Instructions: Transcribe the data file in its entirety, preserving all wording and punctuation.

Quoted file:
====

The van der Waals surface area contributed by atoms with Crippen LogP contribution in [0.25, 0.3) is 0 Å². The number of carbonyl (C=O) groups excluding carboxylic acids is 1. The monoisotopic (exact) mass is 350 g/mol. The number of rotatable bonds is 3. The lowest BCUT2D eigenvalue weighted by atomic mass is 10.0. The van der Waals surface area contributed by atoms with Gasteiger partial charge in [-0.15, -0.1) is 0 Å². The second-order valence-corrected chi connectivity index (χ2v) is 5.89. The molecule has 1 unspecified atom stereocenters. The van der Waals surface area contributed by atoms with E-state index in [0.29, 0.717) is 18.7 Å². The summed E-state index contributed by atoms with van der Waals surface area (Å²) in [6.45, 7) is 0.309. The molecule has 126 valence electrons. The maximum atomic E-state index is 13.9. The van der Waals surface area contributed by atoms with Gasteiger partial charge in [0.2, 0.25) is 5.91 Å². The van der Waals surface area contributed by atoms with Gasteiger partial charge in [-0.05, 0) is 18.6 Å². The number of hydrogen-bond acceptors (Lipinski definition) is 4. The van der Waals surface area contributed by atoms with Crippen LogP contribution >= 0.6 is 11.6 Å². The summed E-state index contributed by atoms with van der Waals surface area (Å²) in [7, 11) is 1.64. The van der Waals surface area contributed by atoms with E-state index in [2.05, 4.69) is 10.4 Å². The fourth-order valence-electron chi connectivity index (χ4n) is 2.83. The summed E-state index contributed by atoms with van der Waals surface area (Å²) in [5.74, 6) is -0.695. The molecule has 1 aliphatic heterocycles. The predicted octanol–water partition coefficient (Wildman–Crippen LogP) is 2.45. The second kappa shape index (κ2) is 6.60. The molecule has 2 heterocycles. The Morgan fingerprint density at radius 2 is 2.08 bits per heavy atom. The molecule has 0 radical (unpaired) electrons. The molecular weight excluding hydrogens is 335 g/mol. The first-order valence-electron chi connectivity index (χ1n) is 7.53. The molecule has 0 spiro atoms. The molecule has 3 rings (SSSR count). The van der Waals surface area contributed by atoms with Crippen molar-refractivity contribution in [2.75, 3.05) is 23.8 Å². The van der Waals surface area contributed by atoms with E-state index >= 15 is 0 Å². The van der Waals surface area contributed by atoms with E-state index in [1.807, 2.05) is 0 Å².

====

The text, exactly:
The van der Waals surface area contributed by atoms with Crippen LogP contribution in [0.25, 0.3) is 0 Å². The number of carbonyl (C=O) groups excluding carboxylic acids is 1. The monoisotopic (exact) mass is 350 g/mol. The number of rotatable bonds is 3. The lowest BCUT2D eigenvalue weighted by atomic mass is 10.0. The van der Waals surface area contributed by atoms with Gasteiger partial charge in [-0.15, -0.1) is 0 Å². The second-order valence-corrected chi connectivity index (χ2v) is 5.89. The molecule has 1 unspecified atom stereocenters. The van der Waals surface area contributed by atoms with E-state index in [0.29, 0.717) is 18.7 Å². The summed E-state index contributed by atoms with van der Waals surface area (Å²) in [6.45, 7) is 0.309. The molecule has 126 valence electrons. The maximum atomic E-state index is 13.9. The van der Waals surface area contributed by atoms with Gasteiger partial charge in [0.2, 0.25) is 5.91 Å². The van der Waals surface area contributed by atoms with Gasteiger partial charge in [-0.05, 0) is 18.6 Å². The number of hydrogen-bond acceptors (Lipinski definition) is 4. The van der Waals surface area contributed by atoms with Crippen LogP contribution >= 0.6 is 11.6 Å². The summed E-state index contributed by atoms with van der Waals surface area (Å²) in [7, 11) is 1.64. The van der Waals surface area contributed by atoms with E-state index in [2.05, 4.69) is 10.4 Å². The fourth-order valence-electron chi connectivity index (χ4n) is 2.83. The summed E-state index contributed by atoms with van der Waals surface area (Å²) in [5.74, 6) is -0.695. The molecule has 1 aliphatic heterocycles. The predicted octanol–water partition coefficient (Wildman–Crippen LogP) is 2.45. The second kappa shape index (κ2) is 6.60. The molecule has 2 heterocycles. The Morgan fingerprint density at radius 2 is 2.08 bits per heavy atom. The molecule has 0 radical (unpaired) electrons. The molecular weight excluding hydrogens is 335 g/mol. The first-order valence-electron chi connectivity index (χ1n) is 7.53. The molecule has 0 spiro atoms. The molecule has 3 rings (SSSR count). The van der Waals surface area contributed by atoms with Crippen molar-refractivity contribution in [2.75, 3.05) is 23.8 Å². The van der Waals surface area contributed by atoms with E-state index >= 15 is 0 Å². The van der Waals surface area contributed by atoms with E-state index in [1.807, 2.05) is 0 Å².